Male cardinal

Resources


Wildlife Futures is continually in the process of developing resources for our constituents. Currently, we offer:

Chronic Wasting Disease - Data Visualization Dashboard

CWD Dashboard, PGC and Wildlife Futures

The Pennsylvania Game Commission began collecting CWD data on deer and elk in 1998, with the first case of CWD identified in 2012 in Pennsylvania’s white-tailed deer population. The Game Commission and the Wildlife Futures Program, along with the expertise of the Timmons Group, have created a visualization dashboard that tracks CWD sampling and test results. This tool provides current CWD surveillance information to hunters, wildlife managers, and other stakeholders.

View the PGC CWD Dashboard

Wildlife Futures ALERT: Reports of sick and dying birds are declining 

Beginning in mid-May, nestling and fledgling songbirds – mainly blue jays, starlings, and common grackles, but also robins and cardinals – were found with ocular and neurologic issues, and in some cases these birds have been found dead in large numbers. We thank everyone who reported observations of these birds through this website. While multiple diagnostic tests have been conducted by many labs, the cause of the illness remains unknown.

Visit the Pennsylvania Game Commission's website for the latest update...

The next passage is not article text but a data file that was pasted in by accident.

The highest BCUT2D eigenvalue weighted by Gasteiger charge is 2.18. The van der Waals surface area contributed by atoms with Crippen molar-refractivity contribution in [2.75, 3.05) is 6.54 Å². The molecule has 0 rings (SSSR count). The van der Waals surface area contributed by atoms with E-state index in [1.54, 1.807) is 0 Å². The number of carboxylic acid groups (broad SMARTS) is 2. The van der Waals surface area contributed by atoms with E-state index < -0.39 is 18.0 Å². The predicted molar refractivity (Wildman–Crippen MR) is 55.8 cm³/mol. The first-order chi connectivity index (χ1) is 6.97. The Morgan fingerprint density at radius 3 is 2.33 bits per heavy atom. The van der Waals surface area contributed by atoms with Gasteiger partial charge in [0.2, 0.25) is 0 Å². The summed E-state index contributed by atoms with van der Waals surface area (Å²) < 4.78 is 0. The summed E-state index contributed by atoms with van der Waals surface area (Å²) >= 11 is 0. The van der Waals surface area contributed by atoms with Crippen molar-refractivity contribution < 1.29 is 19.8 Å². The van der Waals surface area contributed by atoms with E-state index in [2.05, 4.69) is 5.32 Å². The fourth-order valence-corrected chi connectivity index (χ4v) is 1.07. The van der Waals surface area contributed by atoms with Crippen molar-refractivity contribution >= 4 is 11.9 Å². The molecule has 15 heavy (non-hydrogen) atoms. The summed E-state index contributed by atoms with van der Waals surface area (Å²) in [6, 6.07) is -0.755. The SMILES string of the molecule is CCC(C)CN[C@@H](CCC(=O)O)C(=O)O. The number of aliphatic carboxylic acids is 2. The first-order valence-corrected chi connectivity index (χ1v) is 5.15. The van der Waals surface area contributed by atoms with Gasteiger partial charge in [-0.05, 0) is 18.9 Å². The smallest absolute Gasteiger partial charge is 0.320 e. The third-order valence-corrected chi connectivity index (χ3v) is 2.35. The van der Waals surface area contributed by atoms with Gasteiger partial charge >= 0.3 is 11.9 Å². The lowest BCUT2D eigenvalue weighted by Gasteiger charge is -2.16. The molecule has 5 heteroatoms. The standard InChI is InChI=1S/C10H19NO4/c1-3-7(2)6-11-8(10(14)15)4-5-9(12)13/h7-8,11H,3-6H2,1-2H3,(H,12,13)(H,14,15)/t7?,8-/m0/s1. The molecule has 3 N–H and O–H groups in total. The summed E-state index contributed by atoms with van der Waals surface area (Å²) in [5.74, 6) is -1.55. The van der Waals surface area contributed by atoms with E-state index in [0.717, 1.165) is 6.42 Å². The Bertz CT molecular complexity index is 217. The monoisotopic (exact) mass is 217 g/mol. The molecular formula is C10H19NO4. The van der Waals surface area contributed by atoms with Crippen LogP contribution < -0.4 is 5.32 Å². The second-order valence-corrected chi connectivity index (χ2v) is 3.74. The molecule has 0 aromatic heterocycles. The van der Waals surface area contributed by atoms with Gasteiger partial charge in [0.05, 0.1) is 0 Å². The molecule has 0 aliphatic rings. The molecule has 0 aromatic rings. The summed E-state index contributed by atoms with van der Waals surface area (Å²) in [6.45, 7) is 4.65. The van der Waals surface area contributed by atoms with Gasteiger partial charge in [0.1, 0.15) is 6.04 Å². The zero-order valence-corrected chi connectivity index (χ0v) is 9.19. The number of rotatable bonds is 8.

• Where

    Affected birds were first reported in Washington, DC, and have since been reported across the eastern United States including the Mid-Atlantic region, extending south to Tennessee and possibly Florida, west to Indiana, and north into Pennsylvania.

  • Agencies & Diagnostic Laboratories

    Many agencies over a multi-state area are continuing to work with diagnostic laboratories to investigate the cause of mortality, including:

    • Wildlife Futures Program
    • USGS National Wildlife Health Center
    • University of Georgia Southeastern Cooperative Wildlife Disease Study
    • Multiple state and independent diagnostic laboratories
  • What You Can Do
    • Although this mortality event is winding down, birds do congregate at feeders and bird baths and one sick bird with any type of infection could potentially spread disease at these locations. With that in mind, we recommend:

    • Resume feeding birds, but clean feeders and bird baths with soap and water, then disinfect with a 10% household bleach solution. After allowing 10 minutes of contact time, rinse with clean water and allow to air dry. Cleaning and disinfection should be done at a minimum weekly basis or more frequently when soiled to prevent potential spread of any infectious diseases between birds and other wildlife, as well as remove spoiled food.

    • When feeding birds, follow scientific and expert recommendations such as those listed by the Audubon Society: Audubon Guide to Bird Feeding (sfvaudubon.org)

  • Additional Resources